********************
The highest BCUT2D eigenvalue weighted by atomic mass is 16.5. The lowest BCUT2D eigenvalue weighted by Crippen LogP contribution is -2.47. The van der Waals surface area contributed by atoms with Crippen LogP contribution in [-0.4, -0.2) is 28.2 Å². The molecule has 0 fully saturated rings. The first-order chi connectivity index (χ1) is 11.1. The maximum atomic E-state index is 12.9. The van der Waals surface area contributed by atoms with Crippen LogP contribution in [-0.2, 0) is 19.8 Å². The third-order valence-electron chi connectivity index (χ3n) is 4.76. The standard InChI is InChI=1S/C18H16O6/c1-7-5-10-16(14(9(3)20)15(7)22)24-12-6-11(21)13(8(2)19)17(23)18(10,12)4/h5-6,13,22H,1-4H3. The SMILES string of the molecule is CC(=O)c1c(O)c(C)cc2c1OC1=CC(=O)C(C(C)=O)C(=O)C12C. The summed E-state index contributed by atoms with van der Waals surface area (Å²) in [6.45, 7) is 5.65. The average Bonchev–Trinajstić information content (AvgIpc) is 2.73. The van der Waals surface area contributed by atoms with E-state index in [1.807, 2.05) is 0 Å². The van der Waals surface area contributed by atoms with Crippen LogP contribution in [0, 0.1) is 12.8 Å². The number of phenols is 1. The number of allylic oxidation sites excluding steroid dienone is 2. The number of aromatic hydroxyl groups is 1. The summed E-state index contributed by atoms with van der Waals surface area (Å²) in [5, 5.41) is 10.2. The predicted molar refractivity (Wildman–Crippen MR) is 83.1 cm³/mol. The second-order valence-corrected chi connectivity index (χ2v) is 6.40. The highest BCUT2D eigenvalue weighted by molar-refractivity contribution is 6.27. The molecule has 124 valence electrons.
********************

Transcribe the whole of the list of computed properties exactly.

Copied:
The highest BCUT2D eigenvalue weighted by atomic mass is 16.5. The lowest BCUT2D eigenvalue weighted by Crippen LogP contribution is -2.47. The van der Waals surface area contributed by atoms with Crippen LogP contribution in [-0.4, -0.2) is 28.2 Å². The molecule has 0 fully saturated rings. The first-order chi connectivity index (χ1) is 11.1. The maximum atomic E-state index is 12.9. The van der Waals surface area contributed by atoms with Crippen LogP contribution in [-0.2, 0) is 19.8 Å². The third-order valence-electron chi connectivity index (χ3n) is 4.76. The standard InChI is InChI=1S/C18H16O6/c1-7-5-10-16(14(9(3)20)15(7)22)24-12-6-11(21)13(8(2)19)17(23)18(10,12)4/h5-6,13,22H,1-4H3. The SMILES string of the molecule is CC(=O)c1c(O)c(C)cc2c1OC1=CC(=O)C(C(C)=O)C(=O)C12C. The summed E-state index contributed by atoms with van der Waals surface area (Å²) in [6.45, 7) is 5.65. The average Bonchev–Trinajstić information content (AvgIpc) is 2.73. The van der Waals surface area contributed by atoms with E-state index in [1.807, 2.05) is 0 Å². The van der Waals surface area contributed by atoms with Crippen LogP contribution in [0, 0.1) is 12.8 Å². The number of phenols is 1. The number of allylic oxidation sites excluding steroid dienone is 2. The number of aromatic hydroxyl groups is 1. The summed E-state index contributed by atoms with van der Waals surface area (Å²) in [5, 5.41) is 10.2. The predicted molar refractivity (Wildman–Crippen MR) is 83.1 cm³/mol. The second-order valence-corrected chi connectivity index (χ2v) is 6.40. The highest BCUT2D eigenvalue weighted by molar-refractivity contribution is 6.27. The molecule has 124 valence electrons.